Singaporeans are often seen as Kiasu individuals, but the storm of COVID has further divided citizens into convenient sub-categories. In the face of the vexing virus, we react differently, and that is perfectly fine. After all, we are same-same but different, right?
Time to play this game of COVID-19 2020 Edition and see which character you identify with. Are you a hoarder who finds yourself inexplicably drawn to the supermarket before every announcement by the PM? Or are you a Law Abiding Citizen who’s out on a mission (on Facebook. Please stay home and don’t vigilante outside, hor) to educate your Facebook friends on the new rules and regulations that seem to be changing by the day?
In the words of Dee Kosh, touch your heart. TOUCH YOUR HEART. And let us know which are you.
Engaged in panic buying of food and household products, they armed themselves with multiple baskets, and some, with reusable bags because you should still save the environment while hoarding, please. They come prepared, charge head-first to specific supermarket aisles, and sweep things off the shelves in massive quantities. They are closer to signing the sales purchase agreement to buy the supermarket down if they had the option.
With a heightened sense of awareness for toilet paper, instant noodles, and rice, make sure you do not stand into the way of their favourite daily staples.
They might be a small minority but in times like these, are the best friends of our white-shirt politicians. When the government says Singapore is in DORSCON orange, the other colours do not exist, no sir. When the government says, not to panic buy, they bear the brunt of the long waiting queues caused by hoarders and innocently carry their grocery basket sufficient for the weekend. They put on their masks way before the government says it’s compulsory and will preach if you are nonchalant about the circuit breaker measures. We stan our law-abiding citizens.
Beware, leaders, this group is going to feel upset if you do not practise what you preach.
Wow, I can rant all day about them. You do not need to be a goody-two shoe like the law abiding citizen, but that does not warrant going against the guidelines knowingly.
Unlike the term “Circuit Breaker” that is used to describe the elevated measures to be implemented over a month, these individuals are an interruption to what a normal electricity flow would be. They do not exercise social responsibility and are an accomplice to forming virus clusters—attending events despite feeling unwell, not masking up while commuting to see a doctor, doctor hopping, and meeting friends to catch up.
This group of people needs to repent hard. Period.
One man’s meat is another man’s poison. Yes, there is a group of people who love the isolation element of social distancing. They retreat to their home or room caves and their happiness indexes are higher. They fondly enjoy their personal space and translates this situation of not having to deal with pesky Susan from HR to a higher level of work productivity. They thrive! Unlike socialites who are experiencing cabin fever and social-withdrawal syndrome, the hermits are as fit as a fiddle, and their mental health—pink as ever!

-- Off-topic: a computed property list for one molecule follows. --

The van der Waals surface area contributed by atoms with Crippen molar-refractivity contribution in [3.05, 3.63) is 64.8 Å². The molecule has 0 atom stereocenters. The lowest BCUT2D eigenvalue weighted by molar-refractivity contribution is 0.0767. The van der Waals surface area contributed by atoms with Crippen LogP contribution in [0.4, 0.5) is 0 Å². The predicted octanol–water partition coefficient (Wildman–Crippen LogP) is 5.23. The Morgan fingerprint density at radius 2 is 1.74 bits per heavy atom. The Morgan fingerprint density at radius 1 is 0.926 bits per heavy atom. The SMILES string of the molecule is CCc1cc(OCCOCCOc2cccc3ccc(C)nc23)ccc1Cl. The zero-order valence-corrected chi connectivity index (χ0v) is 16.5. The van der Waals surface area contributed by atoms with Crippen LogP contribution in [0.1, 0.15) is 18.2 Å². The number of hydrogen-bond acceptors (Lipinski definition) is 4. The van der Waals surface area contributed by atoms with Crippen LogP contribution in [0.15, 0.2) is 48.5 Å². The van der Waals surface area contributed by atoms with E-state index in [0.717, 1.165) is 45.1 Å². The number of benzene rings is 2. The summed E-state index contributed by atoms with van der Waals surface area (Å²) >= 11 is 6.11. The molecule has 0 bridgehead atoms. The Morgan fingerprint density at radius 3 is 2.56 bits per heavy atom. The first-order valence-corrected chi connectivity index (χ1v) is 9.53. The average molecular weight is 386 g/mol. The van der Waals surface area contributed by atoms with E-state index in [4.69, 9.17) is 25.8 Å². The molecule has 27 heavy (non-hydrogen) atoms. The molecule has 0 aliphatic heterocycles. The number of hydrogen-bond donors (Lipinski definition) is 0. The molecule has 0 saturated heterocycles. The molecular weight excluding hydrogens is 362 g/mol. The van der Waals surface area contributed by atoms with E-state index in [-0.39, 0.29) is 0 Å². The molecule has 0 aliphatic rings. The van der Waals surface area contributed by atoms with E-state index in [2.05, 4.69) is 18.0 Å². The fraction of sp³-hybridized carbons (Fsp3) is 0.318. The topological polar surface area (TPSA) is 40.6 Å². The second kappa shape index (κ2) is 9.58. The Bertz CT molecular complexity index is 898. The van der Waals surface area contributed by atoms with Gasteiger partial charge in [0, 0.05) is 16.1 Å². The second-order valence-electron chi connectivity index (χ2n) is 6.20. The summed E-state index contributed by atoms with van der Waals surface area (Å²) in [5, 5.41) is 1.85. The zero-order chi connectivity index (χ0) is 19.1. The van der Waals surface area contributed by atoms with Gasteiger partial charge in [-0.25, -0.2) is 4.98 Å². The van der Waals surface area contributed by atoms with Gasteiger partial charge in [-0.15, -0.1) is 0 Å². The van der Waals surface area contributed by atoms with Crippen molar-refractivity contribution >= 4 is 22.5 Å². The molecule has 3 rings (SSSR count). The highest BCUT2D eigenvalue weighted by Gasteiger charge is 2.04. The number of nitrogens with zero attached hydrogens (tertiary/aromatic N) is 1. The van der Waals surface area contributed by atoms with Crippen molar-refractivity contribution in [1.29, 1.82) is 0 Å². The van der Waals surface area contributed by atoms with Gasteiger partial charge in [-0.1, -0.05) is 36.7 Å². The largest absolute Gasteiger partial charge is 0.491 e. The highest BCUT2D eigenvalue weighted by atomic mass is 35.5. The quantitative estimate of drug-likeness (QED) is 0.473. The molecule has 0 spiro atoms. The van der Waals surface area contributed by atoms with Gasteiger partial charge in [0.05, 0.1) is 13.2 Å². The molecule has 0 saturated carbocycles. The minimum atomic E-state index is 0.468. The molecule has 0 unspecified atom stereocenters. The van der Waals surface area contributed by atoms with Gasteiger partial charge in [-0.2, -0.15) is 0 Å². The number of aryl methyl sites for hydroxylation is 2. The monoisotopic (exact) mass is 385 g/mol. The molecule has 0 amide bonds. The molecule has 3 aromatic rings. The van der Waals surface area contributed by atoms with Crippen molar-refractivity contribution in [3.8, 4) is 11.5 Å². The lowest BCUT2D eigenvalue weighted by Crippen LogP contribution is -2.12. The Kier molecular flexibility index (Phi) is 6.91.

Every day is a struggle. This group of people jam-packed their schedule with various virtual meetings with different groups of friends—from work, meals, to after-work Netflix party and gym hangouts. They wake up everyday almost in a daze and praying this reality is over.
Fixated on counting down to 4 May 2020, one can only hope this pseudo DORSCON rusty-orange or pink ends soon, so the social life resumes. Meanwhile, let’s embrace the exciting virtual events that we can engage in and create a post-Circuit breaker wish list. Hopefully, time passes faster and is more bearable like this.
Besides our noble healthcare personnel and big corporations that have stepped forward to contribute monetarily, some anonymous individuals have responded to the community needs in small, but meaningful ways.
Amidst COVID-19, they have donated highly essential items like sanitisers, masks, and sweet encouraging notes in public areas like HDB lifts, so the community can stay clean and virus-free. On their own accord, they refill these finite supplies from time to time. Indeed, the true #SGUnited ambassadors and a beacon of hope in a time of difficulty like we’re facing now. Indeed, faith in humanity is rightfully restored.
In the golden rule of economics, when supply cannot meet demand, price increases. In the case of COVID-19, supply struggles to meet the rapid rise in demands causing the prices of essential items—like surgical masks and our favourite toilet rolls—to soar. How can we leave out the opportunist—the shrewd businessmen—who identified this arbitrage and seized it like a hungry predator.
These opportunists purchased these items in large quantities and sell them on informal platforms like Carousell at inflated rates. For example, a box of 50 surgical masks used to be sold at S$7 to S$8 but with COVID-19, it averages around S$35 a box. At its peak, prices were exorbitant—almost S$2 per mask.
Besides the shrewd businessmen, some opportunists have exploited people’s desperation for essential items as a cheating scam by ghosting on these poor preys after the payments were made.
In the theory of evolution, we learnt about the survival of the fittest. In today’s context, it’s the survival of the smartest.
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